Although the effects of reductive soil disinfestation (RSD) in soil sterilization have been proven in several countries, the potential risks of trace metal elements (TMEs) caused by RSD require further assessment. Here, freshly Cd-spiked soil and historically contaminated greenhouse soil were exposed to RSD and the fates of TMEs, Cd, Co, Cu, Ni, Pb, and Zn, were investigated. All RSD treatments lasted for 21 days and subsamples were collected at different time intervals. Samples were open-air incubated for another 7 days until day 28 to simulate the situation after drainage. The bioavailability and geochemical fractionation of TMEs were investigated based on single and sequential extraction procedures and the environmental risks were assessed. The results showed that RSD increased the relative abundance of Firmicutes and Bacteroidetes, and the content of functional groups, including Fe, Mn, and S compounds respirations increased after RSD, highlighting the possible reductive dissolution of FeMn oxides and precipitation of TMEs. The dissolution decreased the reducible fractions of TMEs and increased the acid-soluble fractions of Co, Ni, Pb, and Zn, in the European Community Bureau of Reference results, reflecting the activation of TMEs in soils. However, the precipitation of sulfate resulted in the stabilization of Cd and Cu in two types of soils, increased their residual fractions, and decreased their acid-soluble fractions and bioavailabilities. After drainage, because the influence caused by precipitation rapidly disappeared and the impact of FeMn oxides dissolution remained, the acid-solubility of TMEs was greater than their initial status in the two soils. Furthermore, as a highly toxic metal, the activation of Cd at 28 days caused the rapid increase of ecological risks, which is particularly concerning. The results suggest that RSD temporarily increases the potential risks of TMEs and that certain measures must be taken.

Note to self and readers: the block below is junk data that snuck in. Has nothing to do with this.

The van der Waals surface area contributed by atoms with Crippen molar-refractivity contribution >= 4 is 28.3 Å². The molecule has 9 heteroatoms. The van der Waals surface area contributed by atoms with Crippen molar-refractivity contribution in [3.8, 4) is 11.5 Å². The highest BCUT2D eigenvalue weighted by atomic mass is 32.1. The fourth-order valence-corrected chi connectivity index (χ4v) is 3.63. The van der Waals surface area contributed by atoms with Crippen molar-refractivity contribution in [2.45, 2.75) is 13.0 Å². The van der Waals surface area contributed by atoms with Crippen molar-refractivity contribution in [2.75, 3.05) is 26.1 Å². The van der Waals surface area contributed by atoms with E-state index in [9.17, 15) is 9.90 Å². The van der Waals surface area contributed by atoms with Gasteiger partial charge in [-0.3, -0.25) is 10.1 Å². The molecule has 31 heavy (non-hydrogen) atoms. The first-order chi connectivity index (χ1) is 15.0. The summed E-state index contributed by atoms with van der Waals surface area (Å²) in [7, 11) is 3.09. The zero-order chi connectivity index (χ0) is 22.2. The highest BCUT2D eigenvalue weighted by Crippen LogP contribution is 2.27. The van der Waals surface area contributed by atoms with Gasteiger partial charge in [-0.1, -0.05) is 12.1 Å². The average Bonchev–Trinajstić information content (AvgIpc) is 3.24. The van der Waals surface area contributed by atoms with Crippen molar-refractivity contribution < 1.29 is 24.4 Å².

Effluent and sediment samples were collected on seasonal basis, comprising of three months (August to October) in the wet season and three months (December to February) in the dry season from five points around a lubricating oil company in Osogbo - Nigeria. The sequential extraction method was used to respectively fractionate the sediment and effluent samples, then analyzed by Atomic Absorption Spectrophotometry (AAS) to determine concentrations of five heavy metals: Mn, Ni Co, Cd and Pb. Results showed that in wet season, higher concentration of Mn was found in exchangeable fraction, Ni and Pb were more pronounced in carbonate bound fraction, Cd in Fe-Mn oxide fraction, while Co was more in residual fraction. In dry season, Pb was more concentrated in exchangeable fraction, Coin residual fraction, Mn in Fe-Mn oxide fraction, Cd in organic matter bound, while Ni was more concentrated in the carbonate fraction. In both seasons for sediment samples, Cd concentrations were found above the set limit by WHO. The speciation study of the effluent showed that, Mn, Co and Ni concentration were found more in Organic substances fraction in both seasons, Pb was more concentrated in free metal ion fraction in wet season while it was high in organic fraction in the dry season. Concentrations of all metals in the effluent samples in both seasons were above the maximum permissible limit for effluent. The high mobility factors of heavy metals in the sediment indicated that the metals were labile and bioavailable thereby making the soil and the living organisms vulnerable to possibility of high heavy metal bioaccumulation.Key Words: Heavy Metals, Speciation, Effluents, Sediment